Talking CCTV cameras

June 5, 2007 at 3:00 am 2 comments

Photo by LalidaI’ve done a number of posts recently on CCTV cameras and the surveillance society – it’s one of my pet subjects. If you’re not worried about the increasing monitoring of individuals in society, don’t read on. If, like me, you’re getting alarmed, then I’m afraid this tidbit of news will really get you wondering: are UK citizens THE most watched in the world? there are 4.2 million CCTV cameras in the UK and the average citizen innocently walking around the streets minding his or her business could be photographed up to 300 times per day.

And now we have: talking CCTV cameras to accompany you on your solitary walks around town! but the new breed of CCTV camera is there to watch for anti-social behaviour and tell you off. Yep, that’s right. Eleven talking CCTV cameras have been installed in Salford in the Greater Manchester area and these beauties come complete with speakers to bark orders at litter louts or vandals. They have been installed in Liverpool Street and officers in the central control room speak to offenders, hoping to publicly bring shame to the offender.

Authorities trot out the usual argument that CCTV cameras help curb violence, but there is mounting evidence to suggest that they are a detection tool rather than a deterrent. In fact, a Home Office (UK) report suggested that better street illumination is a cheaper and more effective way of reducing criminal activity.

Chief Superintendent Mulligan, divisional commander for Salford, said: “The technology will enhance our ability to tackle all kinds of anti-social behaviour, by reminding people that we are actively monitoring their actions“. Blackpool in Lancashire already has the privilege of possessing talking cameras and Wirral in Merseyside is awaiting their arrival.

The UK’s Information Commissioner (who strikes me as a very smart man) has commented that talking CCTV cameras due to be installed in 20 areas across the UK may be a bridge too far. I read an article (I need to find the reference for a future post I’m preparing) that said staff in a CCTV control room had spliced images together of women for a film that was then given to friends (I can’t recall if the film also made its way onto the Internet). This is the sort of breach of privacy that scares the heck out of me.

You can just imagine what these talking CCTV cameras will say: “Move on sir/madam” (ie you look suspicious standing there waiting for a friend); “Take your dog’s droppings to the garbage bin to your right“; “Don’t you dare drop that cigarette butt; we’re watching you”. It’s been shown that in the heat of the moment, people who are about to get into a fight are unlikely to give two hoots about the presence of a CCTV camera (gee, maybe they could be super helpful and turn around and smile before belting the heck out of someone). And can you imagine the sorts of antics high schools kids would get up to so they can illicit a response from the talking cameras!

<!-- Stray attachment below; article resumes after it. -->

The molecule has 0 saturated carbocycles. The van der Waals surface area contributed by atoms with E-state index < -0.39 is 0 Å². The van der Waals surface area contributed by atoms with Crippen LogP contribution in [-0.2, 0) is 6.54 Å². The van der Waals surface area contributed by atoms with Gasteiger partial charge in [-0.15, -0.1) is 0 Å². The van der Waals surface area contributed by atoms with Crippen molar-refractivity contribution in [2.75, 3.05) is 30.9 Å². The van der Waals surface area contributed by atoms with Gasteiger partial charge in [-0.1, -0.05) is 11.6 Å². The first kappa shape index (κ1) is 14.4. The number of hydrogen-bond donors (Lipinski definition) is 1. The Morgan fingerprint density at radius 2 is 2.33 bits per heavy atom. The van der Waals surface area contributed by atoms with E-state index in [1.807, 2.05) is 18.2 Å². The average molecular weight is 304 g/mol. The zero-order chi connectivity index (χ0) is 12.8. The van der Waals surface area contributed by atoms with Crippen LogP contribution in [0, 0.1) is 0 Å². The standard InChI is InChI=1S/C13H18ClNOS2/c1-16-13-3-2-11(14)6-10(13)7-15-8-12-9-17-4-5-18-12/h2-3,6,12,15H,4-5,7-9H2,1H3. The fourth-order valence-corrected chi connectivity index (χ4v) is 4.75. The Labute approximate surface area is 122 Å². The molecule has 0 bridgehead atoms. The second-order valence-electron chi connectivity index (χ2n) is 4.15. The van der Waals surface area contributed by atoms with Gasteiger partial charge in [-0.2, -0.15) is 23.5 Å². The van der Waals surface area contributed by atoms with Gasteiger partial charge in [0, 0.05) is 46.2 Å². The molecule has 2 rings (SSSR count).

Seriously, this is getting way too Big Brotherish. Is there a map or website that shows the location of these talking CCTV cameras and other street CCTVs in the UK? Does anyone know?

Camera Watch has just been launched in the UK – a new organisation set up to highlight concerns over the legality of CCTV cameras. Camera Watch says that up to 90% of the UK’s 4.2 million cameras are in breach of the Data Protection Act.


Entry filed under: CCTV, Rant, Surveillance society.

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2 Comments Add your own

  • 1. Doktor Jon  |  July 30, 2007 at 3:06 pm

    The statistics about the use of CCTV in the UK, are both outdated and misleading, but
    that aside, for anyone living or working in a large metropolitan area, like London,
    Birmingham, Manchester (etc.), the number of CCTV cameras encountered on an
    average day, is certainly quite significant.

    “Talking CCTV” is a predictable, if not somewhat wasteful use of resources, where additional
    funding has to be found for addressing low level anti social behaviour, whilst more serious
    crimes are often not adequately addressed, but the existing inappropriately profiled systems.

    The recently formed Camera Watch organisation, may not actually be what it appears
    from the outset. Their claim that up to 90% of the UK’s cameras are in breach of the DPA, is
    patently a nonsense, given that a significant percentage of existing cameras are not even
    covered by the legislation in the first place.

    If you think Talking CCTV is getting a bit Big Brother…ish, the recent government announcement of significant funding for ‘Body Worn’ CCTV sets to be issued to UK police officers nationally, is hardly likely to dispel those fears.

    Now as for the next generation of video surveillance systems …..

  • 2. thinkingshift  |  July 31, 2007 at 12:32 am

    Hi Doktor John
    Do you have more recent stats you can point us to – would be interesting to see. I’ve recently read about Body Worn CCTV stuff – yep, doesn’t allay my fears! thx for commenting.


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